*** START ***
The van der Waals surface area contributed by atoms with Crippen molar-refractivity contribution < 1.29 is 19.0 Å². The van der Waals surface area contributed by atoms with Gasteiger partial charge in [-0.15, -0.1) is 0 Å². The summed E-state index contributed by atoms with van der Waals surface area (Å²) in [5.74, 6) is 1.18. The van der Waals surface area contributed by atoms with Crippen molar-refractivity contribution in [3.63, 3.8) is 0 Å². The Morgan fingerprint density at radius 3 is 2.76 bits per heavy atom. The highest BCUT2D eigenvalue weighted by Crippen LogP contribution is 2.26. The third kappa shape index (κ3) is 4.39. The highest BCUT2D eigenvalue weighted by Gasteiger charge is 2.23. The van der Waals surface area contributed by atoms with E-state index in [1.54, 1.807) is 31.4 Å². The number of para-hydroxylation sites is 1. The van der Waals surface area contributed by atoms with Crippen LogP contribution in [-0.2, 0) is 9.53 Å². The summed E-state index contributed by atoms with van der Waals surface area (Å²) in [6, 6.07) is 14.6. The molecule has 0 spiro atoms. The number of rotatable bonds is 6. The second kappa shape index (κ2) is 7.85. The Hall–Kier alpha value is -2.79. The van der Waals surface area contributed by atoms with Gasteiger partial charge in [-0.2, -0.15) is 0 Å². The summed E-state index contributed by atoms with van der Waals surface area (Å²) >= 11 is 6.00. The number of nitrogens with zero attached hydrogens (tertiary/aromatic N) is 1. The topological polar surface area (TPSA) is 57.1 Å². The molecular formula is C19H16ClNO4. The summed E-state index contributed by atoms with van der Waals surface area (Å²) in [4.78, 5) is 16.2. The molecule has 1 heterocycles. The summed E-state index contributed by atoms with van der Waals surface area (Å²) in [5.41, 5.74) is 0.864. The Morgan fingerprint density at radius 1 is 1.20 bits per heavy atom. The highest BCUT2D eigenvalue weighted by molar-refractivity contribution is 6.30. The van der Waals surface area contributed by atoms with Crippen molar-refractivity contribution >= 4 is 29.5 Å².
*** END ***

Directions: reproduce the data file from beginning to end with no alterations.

The van der Waals surface area contributed by atoms with Crippen molar-refractivity contribution < 1.29 is 19.0 Å². The van der Waals surface area contributed by atoms with Gasteiger partial charge in [-0.15, -0.1) is 0 Å². The summed E-state index contributed by atoms with van der Waals surface area (Å²) in [5.74, 6) is 1.18. The van der Waals surface area contributed by atoms with Crippen molar-refractivity contribution in [3.63, 3.8) is 0 Å². The Morgan fingerprint density at radius 3 is 2.76 bits per heavy atom. The highest BCUT2D eigenvalue weighted by Crippen LogP contribution is 2.26. The third kappa shape index (κ3) is 4.39. The highest BCUT2D eigenvalue weighted by Gasteiger charge is 2.23. The van der Waals surface area contributed by atoms with E-state index in [1.54, 1.807) is 31.4 Å². The number of para-hydroxylation sites is 1. The van der Waals surface area contributed by atoms with Crippen LogP contribution in [-0.2, 0) is 9.53 Å². The summed E-state index contributed by atoms with van der Waals surface area (Å²) in [6, 6.07) is 14.6. The molecule has 0 spiro atoms. The number of rotatable bonds is 6. The second kappa shape index (κ2) is 7.85. The Hall–Kier alpha value is -2.79. The van der Waals surface area contributed by atoms with Gasteiger partial charge in [-0.2, -0.15) is 0 Å². The summed E-state index contributed by atoms with van der Waals surface area (Å²) >= 11 is 6.00. The number of nitrogens with zero attached hydrogens (tertiary/aromatic N) is 1. The topological polar surface area (TPSA) is 57.1 Å². The molecular formula is C19H16ClNO4. The summed E-state index contributed by atoms with van der Waals surface area (Å²) in [4.78, 5) is 16.2. The molecule has 1 heterocycles. The summed E-state index contributed by atoms with van der Waals surface area (Å²) in [5.41, 5.74) is 0.864. The Morgan fingerprint density at radius 1 is 1.20 bits per heavy atom. The highest BCUT2D eigenvalue weighted by molar-refractivity contribution is 6.30. The van der Waals surface area contributed by atoms with Crippen molar-refractivity contribution >= 4 is 29.5 Å².